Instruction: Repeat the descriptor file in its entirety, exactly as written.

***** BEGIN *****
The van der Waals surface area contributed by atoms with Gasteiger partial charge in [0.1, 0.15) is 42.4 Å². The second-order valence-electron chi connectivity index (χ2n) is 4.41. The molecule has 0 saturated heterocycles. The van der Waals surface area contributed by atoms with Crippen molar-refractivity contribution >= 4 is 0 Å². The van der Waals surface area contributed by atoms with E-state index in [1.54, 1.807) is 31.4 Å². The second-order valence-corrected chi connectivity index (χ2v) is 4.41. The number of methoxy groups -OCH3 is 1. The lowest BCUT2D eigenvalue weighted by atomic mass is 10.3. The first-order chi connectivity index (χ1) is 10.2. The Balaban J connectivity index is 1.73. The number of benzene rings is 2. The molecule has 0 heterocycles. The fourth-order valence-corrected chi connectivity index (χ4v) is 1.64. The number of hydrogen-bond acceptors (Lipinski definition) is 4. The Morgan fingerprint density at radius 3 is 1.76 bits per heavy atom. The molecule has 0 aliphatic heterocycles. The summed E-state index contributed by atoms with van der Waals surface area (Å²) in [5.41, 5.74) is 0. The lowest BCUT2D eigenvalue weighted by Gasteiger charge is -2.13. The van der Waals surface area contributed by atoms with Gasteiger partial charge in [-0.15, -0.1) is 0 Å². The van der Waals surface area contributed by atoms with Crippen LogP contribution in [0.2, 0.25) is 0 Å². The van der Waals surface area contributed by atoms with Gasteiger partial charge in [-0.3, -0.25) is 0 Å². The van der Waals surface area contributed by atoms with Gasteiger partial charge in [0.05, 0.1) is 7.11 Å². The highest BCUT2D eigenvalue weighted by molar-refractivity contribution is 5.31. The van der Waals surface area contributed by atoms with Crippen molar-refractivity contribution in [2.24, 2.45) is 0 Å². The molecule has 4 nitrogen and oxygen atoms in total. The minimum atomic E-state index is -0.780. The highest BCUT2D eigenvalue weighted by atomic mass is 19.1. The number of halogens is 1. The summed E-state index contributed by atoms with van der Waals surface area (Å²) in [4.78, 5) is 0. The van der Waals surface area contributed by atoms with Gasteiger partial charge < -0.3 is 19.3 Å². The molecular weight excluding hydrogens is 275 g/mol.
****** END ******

The van der Waals surface area contributed by atoms with Gasteiger partial charge in [0.1, 0.15) is 42.4 Å². The second-order valence-electron chi connectivity index (χ2n) is 4.41. The molecule has 0 saturated heterocycles. The van der Waals surface area contributed by atoms with Crippen molar-refractivity contribution >= 4 is 0 Å². The van der Waals surface area contributed by atoms with E-state index in [1.54, 1.807) is 31.4 Å². The second-order valence-corrected chi connectivity index (χ2v) is 4.41. The number of methoxy groups -OCH3 is 1. The lowest BCUT2D eigenvalue weighted by atomic mass is 10.3. The first-order chi connectivity index (χ1) is 10.2. The Balaban J connectivity index is 1.73. The number of benzene rings is 2. The molecule has 0 heterocycles. The fourth-order valence-corrected chi connectivity index (χ4v) is 1.64. The number of hydrogen-bond acceptors (Lipinski definition) is 4. The Morgan fingerprint density at radius 3 is 1.76 bits per heavy atom. The molecule has 0 aliphatic heterocycles. The summed E-state index contributed by atoms with van der Waals surface area (Å²) in [5.41, 5.74) is 0. The lowest BCUT2D eigenvalue weighted by Gasteiger charge is -2.13. The van der Waals surface area contributed by atoms with Gasteiger partial charge in [-0.15, -0.1) is 0 Å². The van der Waals surface area contributed by atoms with Crippen LogP contribution in [0.2, 0.25) is 0 Å². The van der Waals surface area contributed by atoms with Gasteiger partial charge in [-0.3, -0.25) is 0 Å². The van der Waals surface area contributed by atoms with Gasteiger partial charge in [0.05, 0.1) is 7.11 Å². The highest BCUT2D eigenvalue weighted by molar-refractivity contribution is 5.31. The van der Waals surface area contributed by atoms with Crippen molar-refractivity contribution in [2.24, 2.45) is 0 Å². The molecule has 4 nitrogen and oxygen atoms in total. The minimum atomic E-state index is -0.780. The highest BCUT2D eigenvalue weighted by atomic mass is 19.1. The number of halogens is 1. The summed E-state index contributed by atoms with van der Waals surface area (Å²) in [4.78, 5) is 0. The van der Waals surface area contributed by atoms with Gasteiger partial charge < -0.3 is 19.3 Å². The molecular weight excluding hydrogens is 275 g/mol.